CECAN Seminar: "Complexity, Power and Evidence in the UK Healthcare Sector:...
You are warmly invited to the latest in CECAN's seminar series.
"Complexity, Power and Evidence in the UK Healthcare Sector: A Case Study of E-Health Research"
Trish Greenhalgh, Professor of Primary Care Health Sciences and Fellow of Green Templeton College at the University of Oxford.
November 11th 2016, 1-2 pm, Food Standards Agency, London
Linear models of research and research impact are being replaced in the social sciences with dynamic ones that emphasise the complexity of interactions and non-linear chains of causation. But the idea of emergent knowledge production in intersectoral networks sits awkwardly with medicine’s rationalist ethos and rigid hierarchies of evidence, in which the randomised controlled trial still rules supreme and (arguably) serves the vested interests of a knowledge-power nexus of industry, university elites and senior policymakers. This presentation will consider research into new information and communication technologies in healthcare to illustrate how the naïve pursuit of generalisable truths about ‘what works’ through randomised trials has taken e-health research down an epistemological cul de sac. Software, of all innovations, must be embedded, agile and constantly evolving in dialogue with the individuals, organisations and policymakers who seek to harness its potential. But randomised trial designs strip away this embeddedness to produce ‘pure’ experiments devoid of social, political and personal contexts. This matters much more in the study of technologies than in the study of drug efficacy (for which the randomised trial generally works well). The ICT revolution will never transform healthcare until the élites who define ‘rigour’ and ‘evidence’ are prepared to move on from their clockwork universe.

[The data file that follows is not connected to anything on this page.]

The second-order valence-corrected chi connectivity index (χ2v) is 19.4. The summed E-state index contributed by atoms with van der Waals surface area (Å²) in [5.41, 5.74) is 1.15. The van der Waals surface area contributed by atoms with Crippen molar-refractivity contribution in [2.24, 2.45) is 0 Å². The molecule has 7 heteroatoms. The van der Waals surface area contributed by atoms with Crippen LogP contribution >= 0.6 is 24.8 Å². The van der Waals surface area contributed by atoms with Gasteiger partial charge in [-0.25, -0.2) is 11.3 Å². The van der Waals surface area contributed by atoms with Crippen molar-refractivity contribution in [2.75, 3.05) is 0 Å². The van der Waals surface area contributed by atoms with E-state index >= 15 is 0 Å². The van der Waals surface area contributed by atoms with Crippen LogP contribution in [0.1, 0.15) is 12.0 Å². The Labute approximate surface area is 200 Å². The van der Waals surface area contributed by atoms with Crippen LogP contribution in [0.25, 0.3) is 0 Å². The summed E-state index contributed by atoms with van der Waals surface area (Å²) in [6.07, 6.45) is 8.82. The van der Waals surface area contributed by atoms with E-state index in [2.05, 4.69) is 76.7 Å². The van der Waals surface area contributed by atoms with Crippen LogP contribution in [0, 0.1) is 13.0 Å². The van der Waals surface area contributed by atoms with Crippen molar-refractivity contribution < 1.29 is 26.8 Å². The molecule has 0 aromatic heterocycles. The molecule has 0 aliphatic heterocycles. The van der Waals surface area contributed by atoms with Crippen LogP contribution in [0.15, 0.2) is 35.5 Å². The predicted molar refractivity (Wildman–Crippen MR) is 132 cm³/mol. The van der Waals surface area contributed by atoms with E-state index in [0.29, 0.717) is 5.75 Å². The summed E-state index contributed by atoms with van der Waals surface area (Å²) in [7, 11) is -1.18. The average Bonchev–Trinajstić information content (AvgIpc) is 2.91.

Trish Greenhalgh is Professor of Primary Care Health Sciences and Fellow of Green Templeton College at the University of Oxford. She studied Medical, Social and Political Sciences at Cambridge and Clinical Medicine at Oxford before training as an academic GP. She has previously worked at University College London (1986-2010) and Barts and the London School of Medicine and Dentistry (2010-2014).
Trish leads a programme of research at the interface between the social sciences and medicine. Her work seeks to celebrate and retain the traditional and the humanistic aspects of medicine and healthcare while also embracing the unparalleled opportunities of contemporary science and technology to improve health outcomes and relieve suffering. Three particular interests are the health needs and illness narratives of minority and disadvantaged groups; the introduction of technology-based innovations in healthcare; and the complex links (philosophical and empirical) between research, policy and practice. She is the author of 250 peer-reviewed publications and 8 textbooks. She was awarded the OBE for Services to Medicine by Her Majesty the Queen in 2001 and made a Fellow of the Academy of Medical Sciences in 2014.
*Refreshments available, please bring your own lunch.
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